President Dwight Eisenhower came into office in 1953 with very little experience, but he was also one of the most politically successful presidents of the postwar era. He avoided creating many new initiatives and continued the work of earlier reformers, such as his predecessor, President Truman. However, Eisenhower aspired to limit federal activities and encourage private enterprise; he lowered federal support for farm prices and “removed the last limited wage and price controls maintained by the Truman administration.” He also “opposed the creation of new social service programs such as national health insurance” and steadily strove to reduce federal expenditures (Glass, 1). The right wing of his Republican party urged the president to overturn the welfare policies of the New Deal, but Eisenhower resisted. On the contrary, in 1954 he agreed to extend the Social Security system, originally initiated in 1935 under President Franklin D. Roosevelt, to an additional ten million people and unemployment compensation to an additional four million people and agreed to increase the legal minimum hourly wage from 75 cents to one dollar. The legislation also increased payments to all retired workers by at least 60 dollars a year while raising annual benefits for future retirees to as much as 4,200 dollars (Glass, 1). Not long after, the Eisenhower administration passed what may be its most significant legislative accomplishment and the largest public operation in American history, known as the Federal Highway Act of 1956, which authorized 25 billion dollars for a ten-year project to build over 40,000 miles of interstate highways. Overall, the Eisenhower administration avoided creating any new large-scale programs for social welfare, but it did expand on former programs and was able to greatly improve the benefits they offered individuals.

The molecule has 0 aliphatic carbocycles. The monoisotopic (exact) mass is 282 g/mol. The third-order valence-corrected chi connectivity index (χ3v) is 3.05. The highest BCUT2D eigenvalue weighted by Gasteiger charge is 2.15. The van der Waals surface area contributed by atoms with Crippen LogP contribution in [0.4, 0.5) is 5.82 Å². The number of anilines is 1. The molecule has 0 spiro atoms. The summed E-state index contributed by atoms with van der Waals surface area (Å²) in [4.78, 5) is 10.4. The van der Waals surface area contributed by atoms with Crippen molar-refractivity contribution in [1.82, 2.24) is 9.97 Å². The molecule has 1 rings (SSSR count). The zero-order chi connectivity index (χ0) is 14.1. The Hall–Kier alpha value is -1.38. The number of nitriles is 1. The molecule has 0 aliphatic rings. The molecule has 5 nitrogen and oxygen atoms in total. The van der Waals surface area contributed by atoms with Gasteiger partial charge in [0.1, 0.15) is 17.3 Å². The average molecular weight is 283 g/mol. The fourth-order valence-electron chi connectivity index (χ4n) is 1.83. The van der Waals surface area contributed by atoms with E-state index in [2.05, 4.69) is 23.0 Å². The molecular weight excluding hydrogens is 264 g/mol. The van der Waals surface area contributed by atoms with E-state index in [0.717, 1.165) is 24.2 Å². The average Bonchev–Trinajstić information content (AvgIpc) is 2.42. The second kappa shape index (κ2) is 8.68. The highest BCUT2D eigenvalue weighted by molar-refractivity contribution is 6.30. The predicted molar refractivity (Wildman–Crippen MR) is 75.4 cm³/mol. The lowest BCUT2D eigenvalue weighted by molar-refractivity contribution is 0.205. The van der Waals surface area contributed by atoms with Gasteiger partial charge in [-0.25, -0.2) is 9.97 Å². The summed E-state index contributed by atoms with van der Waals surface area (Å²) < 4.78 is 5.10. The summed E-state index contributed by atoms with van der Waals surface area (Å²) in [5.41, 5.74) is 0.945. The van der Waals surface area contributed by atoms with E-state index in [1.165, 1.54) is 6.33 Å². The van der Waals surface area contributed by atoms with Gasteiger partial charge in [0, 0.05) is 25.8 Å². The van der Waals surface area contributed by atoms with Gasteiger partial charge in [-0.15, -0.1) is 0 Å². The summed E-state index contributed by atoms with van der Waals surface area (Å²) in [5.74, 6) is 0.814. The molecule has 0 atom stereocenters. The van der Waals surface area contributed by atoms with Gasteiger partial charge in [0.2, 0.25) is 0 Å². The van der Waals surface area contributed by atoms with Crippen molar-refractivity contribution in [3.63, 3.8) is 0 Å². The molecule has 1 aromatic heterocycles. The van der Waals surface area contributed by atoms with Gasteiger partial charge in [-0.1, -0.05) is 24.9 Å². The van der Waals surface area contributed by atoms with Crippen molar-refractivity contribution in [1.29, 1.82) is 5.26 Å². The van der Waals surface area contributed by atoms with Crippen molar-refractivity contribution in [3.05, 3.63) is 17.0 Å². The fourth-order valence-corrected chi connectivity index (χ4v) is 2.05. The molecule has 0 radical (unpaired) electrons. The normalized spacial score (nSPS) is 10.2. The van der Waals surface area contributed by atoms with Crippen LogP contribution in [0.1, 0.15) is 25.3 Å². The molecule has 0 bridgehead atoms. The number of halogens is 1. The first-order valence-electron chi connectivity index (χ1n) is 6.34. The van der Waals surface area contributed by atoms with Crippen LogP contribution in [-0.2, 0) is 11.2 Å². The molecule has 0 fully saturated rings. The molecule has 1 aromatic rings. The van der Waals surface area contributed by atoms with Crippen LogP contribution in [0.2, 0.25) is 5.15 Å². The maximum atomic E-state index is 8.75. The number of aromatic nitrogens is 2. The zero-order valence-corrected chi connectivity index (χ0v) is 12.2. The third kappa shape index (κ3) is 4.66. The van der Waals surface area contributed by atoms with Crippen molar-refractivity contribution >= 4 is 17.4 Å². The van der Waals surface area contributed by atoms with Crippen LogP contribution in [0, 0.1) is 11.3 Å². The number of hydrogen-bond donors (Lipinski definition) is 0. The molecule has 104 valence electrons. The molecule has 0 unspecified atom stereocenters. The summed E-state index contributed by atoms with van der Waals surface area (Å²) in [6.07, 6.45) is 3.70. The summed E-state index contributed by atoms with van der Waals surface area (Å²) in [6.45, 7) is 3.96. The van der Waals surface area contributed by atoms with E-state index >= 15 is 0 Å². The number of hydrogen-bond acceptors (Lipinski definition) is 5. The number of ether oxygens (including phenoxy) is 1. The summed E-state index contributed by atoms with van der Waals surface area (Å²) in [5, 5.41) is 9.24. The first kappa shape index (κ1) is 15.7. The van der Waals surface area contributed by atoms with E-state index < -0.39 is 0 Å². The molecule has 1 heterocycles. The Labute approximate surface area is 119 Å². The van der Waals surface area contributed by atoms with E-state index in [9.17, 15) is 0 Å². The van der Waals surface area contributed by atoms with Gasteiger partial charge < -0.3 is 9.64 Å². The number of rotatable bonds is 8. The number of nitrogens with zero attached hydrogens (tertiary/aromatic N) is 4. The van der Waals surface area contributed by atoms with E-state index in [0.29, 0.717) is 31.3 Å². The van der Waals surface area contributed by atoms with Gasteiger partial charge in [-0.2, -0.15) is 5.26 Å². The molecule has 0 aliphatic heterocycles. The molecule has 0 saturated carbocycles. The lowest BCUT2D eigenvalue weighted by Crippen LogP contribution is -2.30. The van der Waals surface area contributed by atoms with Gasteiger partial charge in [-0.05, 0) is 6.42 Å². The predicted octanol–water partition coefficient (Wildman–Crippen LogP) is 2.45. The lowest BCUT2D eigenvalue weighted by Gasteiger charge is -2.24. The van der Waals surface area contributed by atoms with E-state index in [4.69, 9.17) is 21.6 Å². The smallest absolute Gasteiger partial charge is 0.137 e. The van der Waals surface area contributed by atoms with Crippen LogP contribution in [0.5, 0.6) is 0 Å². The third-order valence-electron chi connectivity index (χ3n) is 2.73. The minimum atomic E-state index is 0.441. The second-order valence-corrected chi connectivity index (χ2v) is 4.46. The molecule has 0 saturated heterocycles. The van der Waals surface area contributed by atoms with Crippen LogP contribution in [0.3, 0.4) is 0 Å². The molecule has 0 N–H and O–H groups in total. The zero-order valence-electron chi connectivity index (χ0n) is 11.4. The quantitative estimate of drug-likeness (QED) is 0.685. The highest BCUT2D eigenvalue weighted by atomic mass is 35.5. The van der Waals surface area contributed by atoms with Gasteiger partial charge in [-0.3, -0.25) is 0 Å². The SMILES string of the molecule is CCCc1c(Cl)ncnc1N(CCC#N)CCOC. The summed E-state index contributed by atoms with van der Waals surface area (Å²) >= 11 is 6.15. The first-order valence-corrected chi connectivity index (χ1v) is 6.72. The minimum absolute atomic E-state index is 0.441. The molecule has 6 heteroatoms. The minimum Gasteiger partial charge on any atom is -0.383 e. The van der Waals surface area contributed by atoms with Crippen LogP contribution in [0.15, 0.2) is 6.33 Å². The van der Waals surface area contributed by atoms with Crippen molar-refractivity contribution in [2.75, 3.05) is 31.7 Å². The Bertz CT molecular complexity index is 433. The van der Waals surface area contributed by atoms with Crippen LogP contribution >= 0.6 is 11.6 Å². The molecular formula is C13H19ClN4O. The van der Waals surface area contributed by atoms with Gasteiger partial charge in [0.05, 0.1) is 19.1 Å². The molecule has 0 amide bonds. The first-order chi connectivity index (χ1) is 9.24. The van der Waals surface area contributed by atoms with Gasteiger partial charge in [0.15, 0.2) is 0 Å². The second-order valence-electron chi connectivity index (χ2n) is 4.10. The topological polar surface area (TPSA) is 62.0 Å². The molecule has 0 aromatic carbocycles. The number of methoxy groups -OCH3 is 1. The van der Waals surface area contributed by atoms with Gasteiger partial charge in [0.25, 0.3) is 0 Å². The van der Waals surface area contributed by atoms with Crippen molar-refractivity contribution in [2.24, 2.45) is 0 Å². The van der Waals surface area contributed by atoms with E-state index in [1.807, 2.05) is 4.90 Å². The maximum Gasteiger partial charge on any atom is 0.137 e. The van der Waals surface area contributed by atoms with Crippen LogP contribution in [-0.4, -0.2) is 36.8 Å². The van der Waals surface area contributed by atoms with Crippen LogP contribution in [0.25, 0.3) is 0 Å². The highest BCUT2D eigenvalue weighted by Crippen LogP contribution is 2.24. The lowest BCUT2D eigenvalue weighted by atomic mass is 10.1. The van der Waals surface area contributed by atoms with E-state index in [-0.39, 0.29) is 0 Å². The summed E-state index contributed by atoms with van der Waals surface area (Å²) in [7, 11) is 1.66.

John F. Kennedy